VA moving stress care to Oahu
The residential PTSD program will be leaving Hilo
Hawaii veterans returning from Iraq and Afghanistan and suffering from post-traumatic stress disorder (PTSD) will have access to better care when the Hilo-based program moves to Oahu in January, the Department of Veterans Affairs suggests in a news release.
The Department of Veterans Affairs said it is moving its residential program for long-term patients to Oahu, where most returning Hawaii veterans live, and improving outpatient services to better meet the needs of returning troops. A larger pool of mental health specialists is available in Honolulu, the agency added.
Outpatient mental health care in Hilo will be expanded to include specialty substance abuse and PTSD. For the past 10 years, Pacific Islands Health Care System has run the 16-bed treatment program for chronic sufferers, mostly from the Vietnam War. Only 13 percent of the veterans who have used the 10-week residential program come from Hilo.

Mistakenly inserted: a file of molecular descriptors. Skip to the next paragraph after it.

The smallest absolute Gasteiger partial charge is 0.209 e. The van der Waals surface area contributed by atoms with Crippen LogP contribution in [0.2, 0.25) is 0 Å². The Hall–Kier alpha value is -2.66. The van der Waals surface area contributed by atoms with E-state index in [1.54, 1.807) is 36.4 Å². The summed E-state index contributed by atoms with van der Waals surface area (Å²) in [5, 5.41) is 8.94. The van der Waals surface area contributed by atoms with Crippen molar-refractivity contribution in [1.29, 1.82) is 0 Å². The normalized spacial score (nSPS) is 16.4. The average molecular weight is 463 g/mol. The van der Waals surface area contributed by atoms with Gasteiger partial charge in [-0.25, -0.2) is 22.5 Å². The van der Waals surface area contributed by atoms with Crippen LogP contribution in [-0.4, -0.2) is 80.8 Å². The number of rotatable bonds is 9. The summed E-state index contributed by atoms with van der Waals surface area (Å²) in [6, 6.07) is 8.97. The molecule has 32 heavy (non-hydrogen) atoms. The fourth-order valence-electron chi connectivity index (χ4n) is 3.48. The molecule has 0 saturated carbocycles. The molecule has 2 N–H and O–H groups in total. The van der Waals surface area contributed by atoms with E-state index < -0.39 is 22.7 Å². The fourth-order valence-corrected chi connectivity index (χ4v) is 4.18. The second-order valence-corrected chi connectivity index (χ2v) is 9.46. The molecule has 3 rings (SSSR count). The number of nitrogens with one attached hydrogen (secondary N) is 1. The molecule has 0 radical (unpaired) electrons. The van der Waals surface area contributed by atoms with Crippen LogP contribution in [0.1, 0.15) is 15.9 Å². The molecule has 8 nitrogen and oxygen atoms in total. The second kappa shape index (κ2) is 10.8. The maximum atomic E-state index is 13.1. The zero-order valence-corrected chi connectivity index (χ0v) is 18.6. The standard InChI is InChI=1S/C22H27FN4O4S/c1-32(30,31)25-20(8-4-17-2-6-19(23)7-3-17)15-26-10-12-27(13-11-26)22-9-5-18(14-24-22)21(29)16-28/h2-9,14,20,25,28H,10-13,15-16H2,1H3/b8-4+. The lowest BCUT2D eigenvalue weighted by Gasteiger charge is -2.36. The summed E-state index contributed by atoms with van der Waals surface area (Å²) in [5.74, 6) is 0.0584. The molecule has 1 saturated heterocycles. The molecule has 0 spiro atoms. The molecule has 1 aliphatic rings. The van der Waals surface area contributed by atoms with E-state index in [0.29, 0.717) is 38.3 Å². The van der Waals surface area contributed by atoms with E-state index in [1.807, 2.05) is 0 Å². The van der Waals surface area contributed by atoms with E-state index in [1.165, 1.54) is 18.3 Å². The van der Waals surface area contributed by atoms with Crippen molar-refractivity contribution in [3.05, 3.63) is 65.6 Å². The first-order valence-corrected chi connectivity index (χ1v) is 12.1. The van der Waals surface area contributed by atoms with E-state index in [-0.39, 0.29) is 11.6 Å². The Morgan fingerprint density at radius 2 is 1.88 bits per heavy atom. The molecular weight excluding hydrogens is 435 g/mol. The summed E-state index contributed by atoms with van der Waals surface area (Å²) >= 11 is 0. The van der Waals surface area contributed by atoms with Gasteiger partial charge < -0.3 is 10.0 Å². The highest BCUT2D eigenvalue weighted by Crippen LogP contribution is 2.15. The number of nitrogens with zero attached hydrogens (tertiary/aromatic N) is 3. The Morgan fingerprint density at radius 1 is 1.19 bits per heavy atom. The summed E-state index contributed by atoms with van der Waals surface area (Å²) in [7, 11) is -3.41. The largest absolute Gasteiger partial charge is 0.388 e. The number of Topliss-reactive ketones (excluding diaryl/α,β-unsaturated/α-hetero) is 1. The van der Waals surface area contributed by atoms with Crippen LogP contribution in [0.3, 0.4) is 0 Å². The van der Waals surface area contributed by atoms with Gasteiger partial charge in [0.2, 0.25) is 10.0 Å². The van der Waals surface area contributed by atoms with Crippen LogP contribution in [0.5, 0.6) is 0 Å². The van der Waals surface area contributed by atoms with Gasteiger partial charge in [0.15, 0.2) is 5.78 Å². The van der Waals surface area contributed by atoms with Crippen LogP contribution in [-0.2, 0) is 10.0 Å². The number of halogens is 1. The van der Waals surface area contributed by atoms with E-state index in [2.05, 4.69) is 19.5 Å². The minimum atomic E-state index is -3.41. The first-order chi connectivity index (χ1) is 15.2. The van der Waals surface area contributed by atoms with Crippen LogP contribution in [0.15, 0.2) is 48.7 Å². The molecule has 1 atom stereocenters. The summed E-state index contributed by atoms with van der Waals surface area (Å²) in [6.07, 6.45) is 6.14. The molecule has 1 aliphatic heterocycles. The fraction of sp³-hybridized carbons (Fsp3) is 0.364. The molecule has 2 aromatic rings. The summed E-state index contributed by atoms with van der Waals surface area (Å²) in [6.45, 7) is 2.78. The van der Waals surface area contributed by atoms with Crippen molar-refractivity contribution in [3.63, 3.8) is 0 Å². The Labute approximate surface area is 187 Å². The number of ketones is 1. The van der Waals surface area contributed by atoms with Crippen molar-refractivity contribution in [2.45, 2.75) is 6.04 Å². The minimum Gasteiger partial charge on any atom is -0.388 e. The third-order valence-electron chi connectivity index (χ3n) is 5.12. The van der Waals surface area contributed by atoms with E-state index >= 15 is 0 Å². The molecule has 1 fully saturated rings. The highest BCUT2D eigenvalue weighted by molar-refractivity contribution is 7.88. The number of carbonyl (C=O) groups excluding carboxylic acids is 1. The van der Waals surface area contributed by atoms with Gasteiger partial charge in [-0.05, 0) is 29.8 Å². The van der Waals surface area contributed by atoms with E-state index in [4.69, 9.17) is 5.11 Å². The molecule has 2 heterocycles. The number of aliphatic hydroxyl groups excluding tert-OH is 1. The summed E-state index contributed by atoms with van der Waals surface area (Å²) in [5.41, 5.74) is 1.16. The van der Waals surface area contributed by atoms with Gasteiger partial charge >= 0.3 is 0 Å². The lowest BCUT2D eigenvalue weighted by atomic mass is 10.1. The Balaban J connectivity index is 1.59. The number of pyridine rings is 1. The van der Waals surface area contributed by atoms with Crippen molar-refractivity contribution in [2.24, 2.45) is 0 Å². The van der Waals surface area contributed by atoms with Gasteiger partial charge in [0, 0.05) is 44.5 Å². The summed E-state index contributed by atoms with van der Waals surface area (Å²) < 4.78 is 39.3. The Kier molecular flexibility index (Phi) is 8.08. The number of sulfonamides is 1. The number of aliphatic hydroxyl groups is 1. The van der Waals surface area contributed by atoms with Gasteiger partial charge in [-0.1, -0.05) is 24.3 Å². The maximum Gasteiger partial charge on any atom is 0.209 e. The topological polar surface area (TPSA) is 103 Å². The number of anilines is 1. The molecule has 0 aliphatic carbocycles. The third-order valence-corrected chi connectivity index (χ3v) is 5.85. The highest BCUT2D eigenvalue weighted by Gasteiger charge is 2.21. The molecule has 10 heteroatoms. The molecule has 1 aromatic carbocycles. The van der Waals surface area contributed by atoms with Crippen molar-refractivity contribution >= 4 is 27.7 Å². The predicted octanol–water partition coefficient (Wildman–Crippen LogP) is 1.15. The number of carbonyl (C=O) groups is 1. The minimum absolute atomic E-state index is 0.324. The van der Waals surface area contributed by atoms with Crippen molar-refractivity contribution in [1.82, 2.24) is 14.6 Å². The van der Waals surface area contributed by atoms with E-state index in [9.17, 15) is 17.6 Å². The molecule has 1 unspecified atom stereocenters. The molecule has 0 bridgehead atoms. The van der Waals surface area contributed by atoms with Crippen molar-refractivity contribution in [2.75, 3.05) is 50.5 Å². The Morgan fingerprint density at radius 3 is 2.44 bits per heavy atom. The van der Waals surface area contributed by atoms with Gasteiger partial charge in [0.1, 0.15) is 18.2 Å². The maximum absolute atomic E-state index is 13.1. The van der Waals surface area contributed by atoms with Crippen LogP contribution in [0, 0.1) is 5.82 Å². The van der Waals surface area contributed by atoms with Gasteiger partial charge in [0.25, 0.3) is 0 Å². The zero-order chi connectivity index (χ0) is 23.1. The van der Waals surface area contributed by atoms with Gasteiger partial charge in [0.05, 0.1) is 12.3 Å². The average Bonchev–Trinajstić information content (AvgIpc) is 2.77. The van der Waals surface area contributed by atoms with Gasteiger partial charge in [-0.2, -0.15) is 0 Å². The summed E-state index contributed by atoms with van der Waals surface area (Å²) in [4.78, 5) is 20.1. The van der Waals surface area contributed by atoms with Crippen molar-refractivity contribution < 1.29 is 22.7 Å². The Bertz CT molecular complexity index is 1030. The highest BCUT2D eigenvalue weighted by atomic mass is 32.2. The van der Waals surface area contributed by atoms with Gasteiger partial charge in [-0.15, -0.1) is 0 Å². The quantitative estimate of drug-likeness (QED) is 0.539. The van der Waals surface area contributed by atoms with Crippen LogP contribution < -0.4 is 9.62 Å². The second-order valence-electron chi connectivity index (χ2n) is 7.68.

Fifteen percent of today's soldiers will suffer some form of combat stress, usually temporarily. With different types of traumatic experiences than previous patient groups, they are less inclined to need a residential treatment program.
Dr. Brian O'Neil, acting director of Pacific islands, said, "It's imperative that veterans understand that moving this program will in no way diminish mental health care for Hawaii veterans."
The Veterans Administration has treated 6,400 veterans of Operation Iraqi Freedom and Operation Enduring Freedom for PTSD.
Planning for the move started when the VA could not afford the cost of renewing the lease for its Hilo facility, which expires in December.